This is a purely theoretical question. I've found some similar questions, but they're not what I'm asking.
Most importantly, I'm not asking whether anyone can find the hypothetical duplicate. I'm not asking about the probability of encountering a collision, or how long it would take. In short, for my purposes, pretend you're coming to this from a non-crypto math background, and consider all finite numbers to be small, and imagine that you're allowed to do exhaustive searches of any finite space.
For any given key, there is obviously a 1:1 mapping from plaintext to ciphertext.
Now, consider a specific fixed plaintext. There are 1<<128 possible keys. There are 1<<128 possible ciphertexts.
Either there's exactly one key that produces each ciphertext, or at least one ciphertext results from at least two keys, and at least one ciphertext results from zero keys.
If you imagine AES as simply selecting random permutations, this is the birthday problem, and it's effectively certain that there are duplicates -- at least two keys will produce the same ciphertext from your given plaintext, and at least one ciphertext will never occur from that plaintext.
But AES doesn't select random permutations. It selects pseudo-random permutations. The selection process can't select every possible permutation; it can only select some of them. And it is conceivable that the set of permutations it can select has such a trait.
It is trivial to devise a scheme which produces non-overlapping permutations, as long as the number of keys doesn't exceed the number of possible plaintexts. For instance, "treat key and plaintext as unsigned 128-bit values, add them, that's your ciphertext" would have this property.
I have no practical applications for this, but if you want an impractical application: If AES did have this property, then you could interchange the roles of key and plaintext. You could send people blocks that were AES encryptions of a known plaintext, and they could simply look up the key in their table of "which key produces each ciphertext from that fixed plaintext". (Sadly, that table appears to require more storage space than our universe has atoms, but practicality is not my strong suit.)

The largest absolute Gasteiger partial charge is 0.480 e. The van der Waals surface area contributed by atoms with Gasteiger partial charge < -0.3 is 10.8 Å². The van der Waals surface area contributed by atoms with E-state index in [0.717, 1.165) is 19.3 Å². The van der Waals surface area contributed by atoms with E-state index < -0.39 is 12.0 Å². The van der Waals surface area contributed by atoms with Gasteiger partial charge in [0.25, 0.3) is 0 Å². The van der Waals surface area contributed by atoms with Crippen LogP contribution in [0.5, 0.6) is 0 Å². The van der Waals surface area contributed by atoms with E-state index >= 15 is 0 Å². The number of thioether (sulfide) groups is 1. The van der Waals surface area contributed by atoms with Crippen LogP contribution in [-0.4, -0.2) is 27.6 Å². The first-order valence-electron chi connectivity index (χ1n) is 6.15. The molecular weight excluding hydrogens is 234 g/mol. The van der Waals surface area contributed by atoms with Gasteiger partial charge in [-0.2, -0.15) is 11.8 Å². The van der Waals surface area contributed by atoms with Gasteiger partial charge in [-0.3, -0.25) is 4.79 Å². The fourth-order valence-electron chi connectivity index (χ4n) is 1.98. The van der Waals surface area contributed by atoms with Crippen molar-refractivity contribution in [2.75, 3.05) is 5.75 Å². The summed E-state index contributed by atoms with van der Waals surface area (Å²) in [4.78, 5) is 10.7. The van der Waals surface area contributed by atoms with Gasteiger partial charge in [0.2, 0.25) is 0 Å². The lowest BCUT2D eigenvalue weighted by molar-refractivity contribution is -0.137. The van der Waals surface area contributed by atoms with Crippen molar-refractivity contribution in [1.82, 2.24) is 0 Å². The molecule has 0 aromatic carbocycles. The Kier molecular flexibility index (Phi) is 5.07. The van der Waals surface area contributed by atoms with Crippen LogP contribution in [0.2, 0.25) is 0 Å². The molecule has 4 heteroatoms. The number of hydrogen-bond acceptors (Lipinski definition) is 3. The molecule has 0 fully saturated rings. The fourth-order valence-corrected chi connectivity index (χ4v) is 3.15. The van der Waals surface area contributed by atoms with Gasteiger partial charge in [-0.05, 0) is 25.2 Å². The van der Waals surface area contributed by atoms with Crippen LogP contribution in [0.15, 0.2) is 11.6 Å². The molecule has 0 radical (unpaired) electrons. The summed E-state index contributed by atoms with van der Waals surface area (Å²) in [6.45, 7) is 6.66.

EDIT: I did find AES-128. Do there exist two different keys for a pair (text, encrypted text)?, but I think that answer contains a flaw, which is that it assumes that the permutations are random, and that the way they are generated isn't influencing the selection of permutations, for instance, making them less likely (or more likely!) to overlap. I'm questioning that underlying assumption.
Specifically, it's this bit here:
What if instead of uniform random πi we had πi=AESki for uniform random strings ki? If you could predict how that would affect the distribution nonnegligibly, you could distinguish AES from a uniform random permutation, violating the pseudorandom permutation family property that it is conjectured to exhibit, and there would be lots of cryptographers who would like to have a word with you.
(sorry for cut and paste formatting)
This isn't right, though. Think about block-cipher mode with a fixed key, and cycling through the (1<<128) possible plaintexts. You can't distinguish the output from a series of 128-bit random values in any way... But with an actual series of 128-bit random values, you'd virtually certainly get at least one duplicate by the time you did all the inputs, and with AES-128, you won't. But that's the only observable distinction, so far as I know. There's no ranges that are more or less likely, there's no connection from one to the next, and yet, you will somehow just magically never hit a duplicate value.
So we already know that AES-128 has, in one context, the weird property that a series of values it generates is indistinguishable from a random series of 128-bit values, with the sole exception of "but you never get a duplicate until you've hit everything". I'm wondering if it might have that property in a different direction also.